We are targeting the following outcomes:
- An increase in IODA's user base resulting from audience members' increased familiarity with the tool.
- Improved usability, accessibility, and functionality for IODA's web interface as a result of feedback from the community.
- Increased collaboration with other people working in this area to identify gaps in Internet shutdown detection and solutions to address these gaps.
Our session is intended to be accessible to a diverse audience. Technical knowledge about the Internet (e.g.: how Internet routing works) can help members understand IODA's methodology in depth but such knowledge is not a prerequisite.
Project website: https://ioda.caida.org/
IODA dashboard: https://ioda.caida.org/ioda/dashboard
Duration: 1 hour
Magma provides a research framework to people working on information controls and network measurements, especially in authoritarian contexts and high-risk areas. This framework is meant to enable them to properly structure an activity plan, to make informed choices regarding the required tools (including ethical and security aspects), as well as to analyze the data produced by such tools. The work will also seek to understand what further improvements could be implemented in existing network tools so to increase their effectiveness in light of measurement needs.
The proposal intends to address a crucial lacuna by creating a dedicated
guide for network measurements in risky environments, which will be made
available in a range of different formats for easy online readability and web
In particular, the guide is conceived as an open licensed and collaborative
repository that systematizes and makes available network measurements and
internet censorship testing methodology by drawing on the experiences and
feedback from previous, current and upcoming work in high-risk areas.
The three main components of the project are:
1. Testing methodology
2. Data analysis
3. Research ethics
2. Project description
3. Future work and collaborations
Evaluation of a guide to research on topics of internet censorship, information controls and surveillance.
Facilitator: Sylvia Kanari
Duration: 1 hour
My session will map censorship in Tanzania as a way of identifying the trends and developments in this area. It will look at the events and times where censorship and surveillance are at a high in the Country.
To identify trends in censorship in Tanzania
To identify events that lead to censorship
To identify ways in which censorship is carried out in Tanzania
Sharing some of my research findings on Information Controls in Tanzania.
Having a discussion that will look at different methods of measuring censorship and what is most applicable in Tanzania.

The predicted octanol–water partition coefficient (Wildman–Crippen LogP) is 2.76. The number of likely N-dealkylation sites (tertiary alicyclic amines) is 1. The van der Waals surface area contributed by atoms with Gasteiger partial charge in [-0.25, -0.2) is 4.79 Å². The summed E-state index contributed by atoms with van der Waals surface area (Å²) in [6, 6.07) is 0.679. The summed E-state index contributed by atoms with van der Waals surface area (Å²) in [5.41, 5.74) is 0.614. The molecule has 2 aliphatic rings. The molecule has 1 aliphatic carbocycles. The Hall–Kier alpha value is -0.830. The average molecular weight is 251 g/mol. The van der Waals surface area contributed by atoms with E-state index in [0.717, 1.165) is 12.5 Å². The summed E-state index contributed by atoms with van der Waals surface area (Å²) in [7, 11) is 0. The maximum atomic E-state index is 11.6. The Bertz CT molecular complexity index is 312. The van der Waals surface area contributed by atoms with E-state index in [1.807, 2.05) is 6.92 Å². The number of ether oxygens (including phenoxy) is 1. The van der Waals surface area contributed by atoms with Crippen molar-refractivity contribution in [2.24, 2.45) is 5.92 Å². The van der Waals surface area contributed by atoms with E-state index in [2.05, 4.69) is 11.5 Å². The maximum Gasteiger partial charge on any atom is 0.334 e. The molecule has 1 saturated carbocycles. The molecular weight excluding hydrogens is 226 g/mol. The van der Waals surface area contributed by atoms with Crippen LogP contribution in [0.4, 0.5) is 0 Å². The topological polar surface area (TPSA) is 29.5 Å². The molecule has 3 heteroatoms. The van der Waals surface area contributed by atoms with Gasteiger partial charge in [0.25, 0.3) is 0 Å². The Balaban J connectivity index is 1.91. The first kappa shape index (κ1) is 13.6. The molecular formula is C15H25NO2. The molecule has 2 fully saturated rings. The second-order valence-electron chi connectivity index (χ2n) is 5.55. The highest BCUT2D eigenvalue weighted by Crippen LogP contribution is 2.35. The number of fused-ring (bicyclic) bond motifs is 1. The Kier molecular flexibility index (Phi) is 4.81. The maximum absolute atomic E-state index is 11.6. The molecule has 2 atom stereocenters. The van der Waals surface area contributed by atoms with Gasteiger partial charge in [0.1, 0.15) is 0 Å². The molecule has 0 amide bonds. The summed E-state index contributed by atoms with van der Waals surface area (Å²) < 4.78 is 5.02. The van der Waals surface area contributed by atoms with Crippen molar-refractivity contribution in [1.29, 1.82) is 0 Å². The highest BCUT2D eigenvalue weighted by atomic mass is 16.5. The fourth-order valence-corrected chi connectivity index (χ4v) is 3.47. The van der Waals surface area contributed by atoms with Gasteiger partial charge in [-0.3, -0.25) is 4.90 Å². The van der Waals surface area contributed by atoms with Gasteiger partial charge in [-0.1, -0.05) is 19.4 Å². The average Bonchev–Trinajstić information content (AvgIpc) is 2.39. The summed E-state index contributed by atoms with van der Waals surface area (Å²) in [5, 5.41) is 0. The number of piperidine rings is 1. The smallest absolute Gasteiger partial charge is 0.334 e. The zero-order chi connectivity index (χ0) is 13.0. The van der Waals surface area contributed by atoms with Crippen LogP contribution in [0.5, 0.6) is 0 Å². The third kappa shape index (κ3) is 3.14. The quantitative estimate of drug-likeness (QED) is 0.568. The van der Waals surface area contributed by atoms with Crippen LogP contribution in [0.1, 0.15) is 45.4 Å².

Participants will have a better understanding of how censorship is carried out in Tanzania.
Participants will share different methodologies of measuring censorship that can be applied in information controls research.
Facilitator: Juliana Guerra
Duration: 1 hour
A safer internet begins with the infrastructure. Although we don't realize it, when we navigate the internet, we do it over protocols that run over other protocols which are far from neutral. Who designed them? How? Where? This session is not only a brief look on the way internet protocols are designed but an invitation to imagine and create new protocols, based on the Feminist Principles of the Internet. What do we need to fix? To change? To create? Let's do it together!
At the Internet Research Task Force (IRTF) we are writing a draft to describe -from an intersectional feminist perspective- how internet's standards, protocols, and their implementations may impact diverse, traditionally marginalized groups. For this purpose, we have identified some principles and protocols, directly and indirectly related to feminist claims on the internet such as access, movements, economy, expression, and embodiment.
In this session, we will play like an algorithm: the input will be a set of words from internet protocols, feminist principles, and our different backgrounds on gender and technology. Based on some guidelines and questions, we will process this material to shape other possible protocols for a more inclusive, safe, and fair internet.
To move forward the on the methodology chapter of the draft-guerra feminism  which consists on identifying and collecting use cases of how internet protocols can enable or restrict the possibility of women and queer people to enjoy a universal, acceptable, affordable, unconditional, open, meaningful and equal access to the internet.
1. Based on my research and experience in the Human Rights Protocols Considerations Research Group (HRPC-RG) at the Internet Research Task Force (IRTF/IETF), to make visible the way in which internet protocols are designed and defined, their biases and limitations, and the need to a more diverse participation in the design processes.
2. Through a cut-up and montage methodology, to identify a common language to speak about internet protocols with end-users.
Input ( 15' ): An introduction to what are IETF and HRPC-RG? Who's part of that community and which are their goals? What do we want?